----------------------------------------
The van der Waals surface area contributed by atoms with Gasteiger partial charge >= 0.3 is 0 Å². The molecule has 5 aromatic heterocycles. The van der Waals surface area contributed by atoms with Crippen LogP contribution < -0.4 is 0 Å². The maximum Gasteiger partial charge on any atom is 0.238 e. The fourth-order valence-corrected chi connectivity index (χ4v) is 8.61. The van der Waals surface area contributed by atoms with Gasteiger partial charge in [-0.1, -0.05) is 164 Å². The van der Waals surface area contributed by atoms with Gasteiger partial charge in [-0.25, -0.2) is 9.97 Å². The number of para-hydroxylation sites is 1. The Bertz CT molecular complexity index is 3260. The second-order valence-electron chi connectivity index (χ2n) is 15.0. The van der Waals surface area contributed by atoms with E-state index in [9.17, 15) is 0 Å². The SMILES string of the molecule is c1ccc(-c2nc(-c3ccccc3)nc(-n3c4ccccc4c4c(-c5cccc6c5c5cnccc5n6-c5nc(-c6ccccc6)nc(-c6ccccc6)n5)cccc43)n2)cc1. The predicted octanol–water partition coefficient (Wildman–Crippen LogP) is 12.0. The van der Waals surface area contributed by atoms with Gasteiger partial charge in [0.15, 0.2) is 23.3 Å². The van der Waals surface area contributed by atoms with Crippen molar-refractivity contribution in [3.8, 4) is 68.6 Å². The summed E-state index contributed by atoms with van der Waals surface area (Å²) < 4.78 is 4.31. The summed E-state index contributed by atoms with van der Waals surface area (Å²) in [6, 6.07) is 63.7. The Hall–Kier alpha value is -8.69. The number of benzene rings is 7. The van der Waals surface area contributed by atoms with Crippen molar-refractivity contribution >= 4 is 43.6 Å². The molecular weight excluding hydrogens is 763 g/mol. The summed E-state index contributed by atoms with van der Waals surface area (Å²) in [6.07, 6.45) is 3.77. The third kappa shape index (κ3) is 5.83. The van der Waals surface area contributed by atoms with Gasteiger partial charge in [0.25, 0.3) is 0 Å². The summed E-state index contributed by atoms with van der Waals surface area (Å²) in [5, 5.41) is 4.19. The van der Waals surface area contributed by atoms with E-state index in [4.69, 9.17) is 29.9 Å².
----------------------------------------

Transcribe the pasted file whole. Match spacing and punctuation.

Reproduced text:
The van der Waals surface area contributed by atoms with Gasteiger partial charge >= 0.3 is 0 Å². The molecule has 5 aromatic heterocycles. The van der Waals surface area contributed by atoms with Crippen LogP contribution < -0.4 is 0 Å². The maximum Gasteiger partial charge on any atom is 0.238 e. The fourth-order valence-corrected chi connectivity index (χ4v) is 8.61. The van der Waals surface area contributed by atoms with Gasteiger partial charge in [-0.1, -0.05) is 164 Å². The van der Waals surface area contributed by atoms with Gasteiger partial charge in [-0.25, -0.2) is 9.97 Å². The number of para-hydroxylation sites is 1. The Bertz CT molecular complexity index is 3260. The second-order valence-electron chi connectivity index (χ2n) is 15.0. The van der Waals surface area contributed by atoms with E-state index in [9.17, 15) is 0 Å². The SMILES string of the molecule is c1ccc(-c2nc(-c3ccccc3)nc(-n3c4ccccc4c4c(-c5cccc6c5c5cnccc5n6-c5nc(-c6ccccc6)nc(-c6ccccc6)n5)cccc43)n2)cc1. The predicted octanol–water partition coefficient (Wildman–Crippen LogP) is 12.0. The van der Waals surface area contributed by atoms with Gasteiger partial charge in [0.15, 0.2) is 23.3 Å². The van der Waals surface area contributed by atoms with Crippen molar-refractivity contribution in [3.8, 4) is 68.6 Å². The summed E-state index contributed by atoms with van der Waals surface area (Å²) < 4.78 is 4.31. The summed E-state index contributed by atoms with van der Waals surface area (Å²) in [6, 6.07) is 63.7. The Hall–Kier alpha value is -8.69. The number of benzene rings is 7. The van der Waals surface area contributed by atoms with Crippen molar-refractivity contribution >= 4 is 43.6 Å². The molecular weight excluding hydrogens is 763 g/mol. The summed E-state index contributed by atoms with van der Waals surface area (Å²) in [6.07, 6.45) is 3.77. The third kappa shape index (κ3) is 5.83. The van der Waals surface area contributed by atoms with Gasteiger partial charge in [0.25, 0.3) is 0 Å². The summed E-state index contributed by atoms with van der Waals surface area (Å²) in [5, 5.41) is 4.19. The van der Waals surface area contributed by atoms with E-state index in [4.69, 9.17) is 29.9 Å².